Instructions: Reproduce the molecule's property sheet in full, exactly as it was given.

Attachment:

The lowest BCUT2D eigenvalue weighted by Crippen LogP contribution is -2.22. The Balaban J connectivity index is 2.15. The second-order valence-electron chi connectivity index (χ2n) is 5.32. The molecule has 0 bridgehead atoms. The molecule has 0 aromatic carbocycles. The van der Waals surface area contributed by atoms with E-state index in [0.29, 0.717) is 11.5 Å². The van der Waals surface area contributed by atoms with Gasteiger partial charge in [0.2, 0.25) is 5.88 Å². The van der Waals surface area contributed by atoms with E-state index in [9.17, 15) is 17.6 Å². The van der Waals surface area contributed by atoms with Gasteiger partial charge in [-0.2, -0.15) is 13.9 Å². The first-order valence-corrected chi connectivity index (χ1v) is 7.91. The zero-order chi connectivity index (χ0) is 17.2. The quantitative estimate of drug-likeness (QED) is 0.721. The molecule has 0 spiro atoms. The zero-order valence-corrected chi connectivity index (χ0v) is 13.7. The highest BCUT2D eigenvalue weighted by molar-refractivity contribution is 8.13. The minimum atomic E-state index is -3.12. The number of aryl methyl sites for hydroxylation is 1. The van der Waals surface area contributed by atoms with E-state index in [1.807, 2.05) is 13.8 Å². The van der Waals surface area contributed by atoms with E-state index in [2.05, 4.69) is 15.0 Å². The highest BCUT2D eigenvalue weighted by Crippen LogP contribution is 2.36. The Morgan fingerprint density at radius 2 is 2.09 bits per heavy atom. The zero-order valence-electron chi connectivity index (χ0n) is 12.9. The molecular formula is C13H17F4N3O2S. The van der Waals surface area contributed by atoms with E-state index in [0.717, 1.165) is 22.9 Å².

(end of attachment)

The lowest BCUT2D eigenvalue weighted by Crippen LogP contribution is -2.22. The Balaban J connectivity index is 2.15. The second-order valence-electron chi connectivity index (χ2n) is 5.32. The molecule has 0 bridgehead atoms. The molecule has 0 aromatic carbocycles. The van der Waals surface area contributed by atoms with E-state index in [0.29, 0.717) is 11.5 Å². The van der Waals surface area contributed by atoms with Gasteiger partial charge in [0.2, 0.25) is 5.88 Å². The van der Waals surface area contributed by atoms with E-state index in [9.17, 15) is 17.6 Å². The van der Waals surface area contributed by atoms with Gasteiger partial charge in [-0.2, -0.15) is 13.9 Å². The first-order valence-corrected chi connectivity index (χ1v) is 7.91. The zero-order chi connectivity index (χ0) is 17.2. The quantitative estimate of drug-likeness (QED) is 0.721. The molecule has 0 spiro atoms. The zero-order valence-corrected chi connectivity index (χ0v) is 13.7. The highest BCUT2D eigenvalue weighted by molar-refractivity contribution is 8.13. The minimum atomic E-state index is -3.12. The number of aryl methyl sites for hydroxylation is 1. The van der Waals surface area contributed by atoms with E-state index in [1.807, 2.05) is 13.8 Å². The van der Waals surface area contributed by atoms with E-state index in [2.05, 4.69) is 15.0 Å². The highest BCUT2D eigenvalue weighted by Crippen LogP contribution is 2.36. The Morgan fingerprint density at radius 2 is 2.09 bits per heavy atom. The zero-order valence-electron chi connectivity index (χ0n) is 12.9. The molecular formula is C13H17F4N3O2S. The van der Waals surface area contributed by atoms with E-state index in [0.717, 1.165) is 22.9 Å².